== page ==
Conversations on the United States

While we always joked with my father and Uncle Arthur that the highlight of their trip was a stay in Las Vegas and a chance to play in the grand casinos, their once of a lifetime trip to the United States was important.

They went over in the seventies, flying in a Boeing 707. The landed in New York and visited Staten Island and the Statue of Liberty. From there they flew to Los Angeles to visit and stay with their cousin John, a Stathoulis family on the other side of the world when the world was still a big place.

I found my father’s pictures from that trip after he died. What impressed me was the way he captured the grand size of everything in the States, at a time when South Africa was only starting to build malls. He has spacious pictures of casinos, yes, and of department stores with unlimited stock.

I know my father came back motivated from that trip to put into action the great American dream. He was never entranced by it like his cousin Peter Manelis, who collected American cars and raced in America. But the dream came with a price, and my father saw it: the destruction of the family.

I remember going to Los Angeles in 1987. I was doing my elective work in Greece and flew over to Woodstock and then Los Angeles. I did not visit Staten Island and drove straight up through the first snowfall of winter into Woodstock. I stayed a night and two days at the famous concert village and then flew to Los Angeles. I visited my father’s cousin John. Torrance, the suburb where they stay, is on the southern side of Los Angeles. There were great lever arms of oil pumps on some corners, silently slaving away to drive America.

Their house was not big by American standards, but then again I found the houses deceptive in America because I only saw the front. It may have stretched far into the back. I do not remember what we spoke about. We did not speak in Greek.

I do not remember what I wanted out of the meeting. I do remember I did not stay with them, but rather with some village compatriots in Burbank, beyond the Hollywood Hills. I remember driving around L.A. in George’s white Jaguar saloon and sitting in an Italian restaurant on Rodeo Drive living the high life and discussing philosophy and love. I do not remember any of the details, but I do remember meeting a cool artistic guy who joined us for dinner one night.

I think I flew back to Greece after that and stayed at Panayiotis. I spent one night in a villa on the sea at Agia Marina talking politics and love with Corinne, and left with a copy of Fitzgerald’s “Tender is the Night”.

I remember my father landing at Jan Smuts’s airport after his trip to the States. He was not tanned brown and energised like when he came from Greece. He was pale and tired, jet lagged, from seeing the other side of the world.

Conversations while Drumming

By the time I had turned 40 I did not care what people thought. Some people might say I was born that way, but I always made allowance for other people’s opinion, although I may not have outwardly shown it.

When I turned 40 I had a weekend party at Mbona for friends and family. Although I have written about that day before the days of blogs, 9 years later my memories of that day have changed. They have softened, become warm and melancholic. Today is the third anniversary of my father’s death.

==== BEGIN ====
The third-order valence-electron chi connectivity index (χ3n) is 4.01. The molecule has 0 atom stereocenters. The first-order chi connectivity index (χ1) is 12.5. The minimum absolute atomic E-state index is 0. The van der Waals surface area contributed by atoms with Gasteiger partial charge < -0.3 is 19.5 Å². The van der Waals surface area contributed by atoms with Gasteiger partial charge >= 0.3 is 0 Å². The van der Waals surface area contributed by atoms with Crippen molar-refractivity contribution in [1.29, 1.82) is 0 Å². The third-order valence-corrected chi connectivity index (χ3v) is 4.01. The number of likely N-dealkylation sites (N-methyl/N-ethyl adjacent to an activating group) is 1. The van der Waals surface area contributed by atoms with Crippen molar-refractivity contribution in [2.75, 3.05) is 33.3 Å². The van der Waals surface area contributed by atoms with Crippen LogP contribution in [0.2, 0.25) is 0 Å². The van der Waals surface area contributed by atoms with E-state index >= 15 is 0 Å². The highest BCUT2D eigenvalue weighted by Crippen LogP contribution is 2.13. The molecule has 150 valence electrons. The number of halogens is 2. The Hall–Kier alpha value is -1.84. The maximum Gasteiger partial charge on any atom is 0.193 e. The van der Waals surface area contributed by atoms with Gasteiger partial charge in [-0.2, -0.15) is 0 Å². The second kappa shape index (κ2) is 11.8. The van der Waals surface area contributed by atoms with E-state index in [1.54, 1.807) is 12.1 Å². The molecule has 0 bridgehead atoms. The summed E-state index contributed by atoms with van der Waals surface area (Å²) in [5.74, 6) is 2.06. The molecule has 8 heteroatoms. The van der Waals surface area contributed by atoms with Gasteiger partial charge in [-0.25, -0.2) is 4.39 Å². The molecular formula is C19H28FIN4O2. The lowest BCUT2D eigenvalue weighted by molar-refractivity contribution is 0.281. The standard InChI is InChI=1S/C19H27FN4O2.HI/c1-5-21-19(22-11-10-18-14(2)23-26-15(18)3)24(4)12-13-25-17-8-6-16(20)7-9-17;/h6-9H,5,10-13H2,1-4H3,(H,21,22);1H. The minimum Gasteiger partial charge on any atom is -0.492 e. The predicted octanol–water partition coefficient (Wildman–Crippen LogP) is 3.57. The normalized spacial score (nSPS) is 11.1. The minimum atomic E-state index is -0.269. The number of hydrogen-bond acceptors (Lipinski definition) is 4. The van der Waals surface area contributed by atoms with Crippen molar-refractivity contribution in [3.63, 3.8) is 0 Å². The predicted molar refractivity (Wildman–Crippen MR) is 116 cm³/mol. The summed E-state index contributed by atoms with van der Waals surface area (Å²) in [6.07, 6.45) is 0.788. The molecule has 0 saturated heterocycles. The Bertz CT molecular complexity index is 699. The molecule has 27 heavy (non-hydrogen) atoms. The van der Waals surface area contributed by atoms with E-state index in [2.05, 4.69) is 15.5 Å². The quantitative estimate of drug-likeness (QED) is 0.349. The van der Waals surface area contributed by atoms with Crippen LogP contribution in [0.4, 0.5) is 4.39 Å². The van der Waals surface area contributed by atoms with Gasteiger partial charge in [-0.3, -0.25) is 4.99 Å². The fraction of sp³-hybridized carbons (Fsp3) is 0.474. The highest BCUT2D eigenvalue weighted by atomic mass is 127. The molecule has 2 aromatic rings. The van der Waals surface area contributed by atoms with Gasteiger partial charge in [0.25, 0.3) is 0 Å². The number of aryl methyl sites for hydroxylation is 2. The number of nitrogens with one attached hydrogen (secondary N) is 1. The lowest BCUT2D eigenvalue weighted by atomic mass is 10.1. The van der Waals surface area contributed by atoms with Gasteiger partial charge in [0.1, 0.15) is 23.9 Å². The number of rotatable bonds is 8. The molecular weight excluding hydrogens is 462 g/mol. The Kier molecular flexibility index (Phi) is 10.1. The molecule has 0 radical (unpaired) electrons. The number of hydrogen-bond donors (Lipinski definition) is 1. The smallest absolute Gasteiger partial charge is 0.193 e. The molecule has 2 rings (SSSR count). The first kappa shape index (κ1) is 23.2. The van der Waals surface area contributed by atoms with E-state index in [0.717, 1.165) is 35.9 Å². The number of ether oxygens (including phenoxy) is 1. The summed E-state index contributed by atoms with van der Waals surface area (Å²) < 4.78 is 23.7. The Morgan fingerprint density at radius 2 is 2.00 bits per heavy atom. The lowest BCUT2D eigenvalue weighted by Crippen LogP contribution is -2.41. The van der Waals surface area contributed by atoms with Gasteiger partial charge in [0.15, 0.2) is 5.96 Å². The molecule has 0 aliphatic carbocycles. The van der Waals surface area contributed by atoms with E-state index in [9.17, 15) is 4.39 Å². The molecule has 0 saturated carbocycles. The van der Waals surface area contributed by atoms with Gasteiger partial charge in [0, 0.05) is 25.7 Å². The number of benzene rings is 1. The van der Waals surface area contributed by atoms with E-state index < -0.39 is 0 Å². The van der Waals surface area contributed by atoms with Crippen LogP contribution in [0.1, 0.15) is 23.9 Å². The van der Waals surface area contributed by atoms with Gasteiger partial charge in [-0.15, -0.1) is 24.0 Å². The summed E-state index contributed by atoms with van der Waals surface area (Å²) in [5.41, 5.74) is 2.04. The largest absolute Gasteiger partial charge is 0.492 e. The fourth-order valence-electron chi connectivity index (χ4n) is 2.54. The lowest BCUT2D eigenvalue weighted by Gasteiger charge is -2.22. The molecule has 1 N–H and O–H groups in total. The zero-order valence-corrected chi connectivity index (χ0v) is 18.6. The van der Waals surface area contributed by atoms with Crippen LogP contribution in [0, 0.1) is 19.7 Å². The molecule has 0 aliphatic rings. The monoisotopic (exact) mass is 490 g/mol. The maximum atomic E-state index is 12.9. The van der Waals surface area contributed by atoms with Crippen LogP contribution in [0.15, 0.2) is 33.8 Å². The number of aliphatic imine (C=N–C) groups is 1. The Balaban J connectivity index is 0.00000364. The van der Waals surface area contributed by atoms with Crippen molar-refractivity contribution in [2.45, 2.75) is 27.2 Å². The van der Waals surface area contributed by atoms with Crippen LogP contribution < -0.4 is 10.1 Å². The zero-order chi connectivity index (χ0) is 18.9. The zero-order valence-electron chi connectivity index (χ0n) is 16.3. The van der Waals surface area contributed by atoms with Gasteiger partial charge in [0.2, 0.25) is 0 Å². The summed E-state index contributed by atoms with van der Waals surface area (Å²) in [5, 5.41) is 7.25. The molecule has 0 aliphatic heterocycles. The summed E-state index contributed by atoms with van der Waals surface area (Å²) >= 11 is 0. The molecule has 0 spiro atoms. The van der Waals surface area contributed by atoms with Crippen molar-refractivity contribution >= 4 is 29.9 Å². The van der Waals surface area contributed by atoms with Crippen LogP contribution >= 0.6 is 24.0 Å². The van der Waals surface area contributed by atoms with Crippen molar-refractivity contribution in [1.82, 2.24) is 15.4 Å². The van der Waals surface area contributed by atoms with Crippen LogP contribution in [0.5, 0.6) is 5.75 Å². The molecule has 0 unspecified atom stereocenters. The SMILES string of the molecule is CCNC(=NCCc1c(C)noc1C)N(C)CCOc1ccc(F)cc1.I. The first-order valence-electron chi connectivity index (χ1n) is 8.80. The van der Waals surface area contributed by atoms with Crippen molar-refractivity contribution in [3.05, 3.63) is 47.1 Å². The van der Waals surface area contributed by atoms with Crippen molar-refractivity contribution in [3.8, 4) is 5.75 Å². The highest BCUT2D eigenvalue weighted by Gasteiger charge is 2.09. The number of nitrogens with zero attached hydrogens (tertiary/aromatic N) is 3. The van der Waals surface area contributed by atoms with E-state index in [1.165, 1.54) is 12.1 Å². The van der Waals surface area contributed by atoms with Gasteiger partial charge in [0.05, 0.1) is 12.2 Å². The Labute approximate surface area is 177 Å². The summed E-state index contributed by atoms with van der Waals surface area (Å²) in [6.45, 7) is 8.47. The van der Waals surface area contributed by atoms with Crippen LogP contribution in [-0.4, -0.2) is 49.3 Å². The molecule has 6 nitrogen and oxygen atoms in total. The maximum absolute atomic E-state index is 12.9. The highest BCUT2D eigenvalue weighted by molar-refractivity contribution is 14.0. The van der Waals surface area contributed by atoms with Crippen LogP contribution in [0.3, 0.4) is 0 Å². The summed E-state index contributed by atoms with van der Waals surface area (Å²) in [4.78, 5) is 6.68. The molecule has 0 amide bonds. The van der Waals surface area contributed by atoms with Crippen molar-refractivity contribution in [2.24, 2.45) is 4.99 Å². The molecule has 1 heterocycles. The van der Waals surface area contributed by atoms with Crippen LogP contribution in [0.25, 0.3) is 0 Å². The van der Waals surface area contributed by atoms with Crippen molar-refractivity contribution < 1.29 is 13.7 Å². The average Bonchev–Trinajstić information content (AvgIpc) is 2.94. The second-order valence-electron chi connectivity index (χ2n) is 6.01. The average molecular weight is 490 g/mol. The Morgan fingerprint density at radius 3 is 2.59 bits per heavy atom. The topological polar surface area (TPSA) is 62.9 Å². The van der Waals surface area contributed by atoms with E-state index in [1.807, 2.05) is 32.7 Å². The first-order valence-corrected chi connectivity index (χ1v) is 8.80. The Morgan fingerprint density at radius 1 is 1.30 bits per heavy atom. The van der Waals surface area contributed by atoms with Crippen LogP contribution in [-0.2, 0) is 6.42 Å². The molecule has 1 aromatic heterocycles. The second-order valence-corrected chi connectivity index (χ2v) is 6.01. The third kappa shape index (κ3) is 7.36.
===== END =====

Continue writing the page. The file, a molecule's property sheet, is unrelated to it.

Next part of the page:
My father embraced the idea of a party at Mbona. He got to spend time with his old friends, Rod Conacher, and with his new friends, Gigi and Mr Casciola. I do not remember what happened on the Saturday morning but it must have been organisational. There were tables to set, caterers to organise and good weather to pray for. I remember lunch was perfect, with good food, crisp wine and clear skies so warm we had to raise the sides of the marquee. Whichever direction your eye fell there was a vista of grass or trees, a hill or lake, covered by an unusual blue sky in August.

Before dessert I had arranged for someone at each table to speak. My father spoke for his table, but I do not remember what he said. I felt good when he spoke, that I do remember. I felt good when everyone spoke. The easy part to remember was the poem Tabatha wrote for me, “The Man with the Spade”.









After lunch the drummers arrived. They parked on the lawn away from the house and all the children descended on the brightly coloured drum covers like bees on flowers. They helped unzip the covers and placed the drums, different sizes, in a circle. As they did a few African notes escaped, some single, some in tune, into the grasslands.

I could see my father was apprehensive. This was not the sort of thing he had expected, but he was game. He sat in the circle, made some comments, checked his drum and started tentatively until he realised he could put on a show. By the time the two or three drumming sessions were complete he was the centre of attraction and everyone was enjoying the experience.

Then drumming was not enough, so he found two walking sticks and decided to do a Zulu dance. I am sure if we had the music he would have progressed to a Kalamatiano, and had everybody swirling around the flat lawn in the mountains.

He made his Arcadia wherever he went.